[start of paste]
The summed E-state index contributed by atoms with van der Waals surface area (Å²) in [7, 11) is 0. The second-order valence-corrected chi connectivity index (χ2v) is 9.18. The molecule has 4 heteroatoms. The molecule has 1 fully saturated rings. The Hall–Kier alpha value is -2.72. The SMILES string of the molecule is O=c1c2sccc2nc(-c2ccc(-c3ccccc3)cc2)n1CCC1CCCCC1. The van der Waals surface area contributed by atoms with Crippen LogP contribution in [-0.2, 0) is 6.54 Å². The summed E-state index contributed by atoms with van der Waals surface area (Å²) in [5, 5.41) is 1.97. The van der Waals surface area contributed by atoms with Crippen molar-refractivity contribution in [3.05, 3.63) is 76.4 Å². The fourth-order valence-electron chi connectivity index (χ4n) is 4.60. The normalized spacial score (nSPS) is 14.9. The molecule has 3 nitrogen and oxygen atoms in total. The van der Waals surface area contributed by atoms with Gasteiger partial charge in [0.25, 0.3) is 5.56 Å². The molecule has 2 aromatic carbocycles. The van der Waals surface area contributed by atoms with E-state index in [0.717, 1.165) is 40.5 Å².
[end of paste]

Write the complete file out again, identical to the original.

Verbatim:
The summed E-state index contributed by atoms with van der Waals surface area (Å²) in [7, 11) is 0. The second-order valence-corrected chi connectivity index (χ2v) is 9.18. The molecule has 4 heteroatoms. The molecule has 1 fully saturated rings. The Hall–Kier alpha value is -2.72. The SMILES string of the molecule is O=c1c2sccc2nc(-c2ccc(-c3ccccc3)cc2)n1CCC1CCCCC1. The van der Waals surface area contributed by atoms with Crippen LogP contribution in [-0.2, 0) is 6.54 Å². The summed E-state index contributed by atoms with van der Waals surface area (Å²) in [5, 5.41) is 1.97. The van der Waals surface area contributed by atoms with Crippen molar-refractivity contribution in [3.05, 3.63) is 76.4 Å². The fourth-order valence-electron chi connectivity index (χ4n) is 4.60. The normalized spacial score (nSPS) is 14.9. The molecule has 3 nitrogen and oxygen atoms in total. The van der Waals surface area contributed by atoms with Gasteiger partial charge in [0.25, 0.3) is 5.56 Å². The molecule has 2 aromatic carbocycles. The van der Waals surface area contributed by atoms with E-state index in [0.717, 1.165) is 40.5 Å².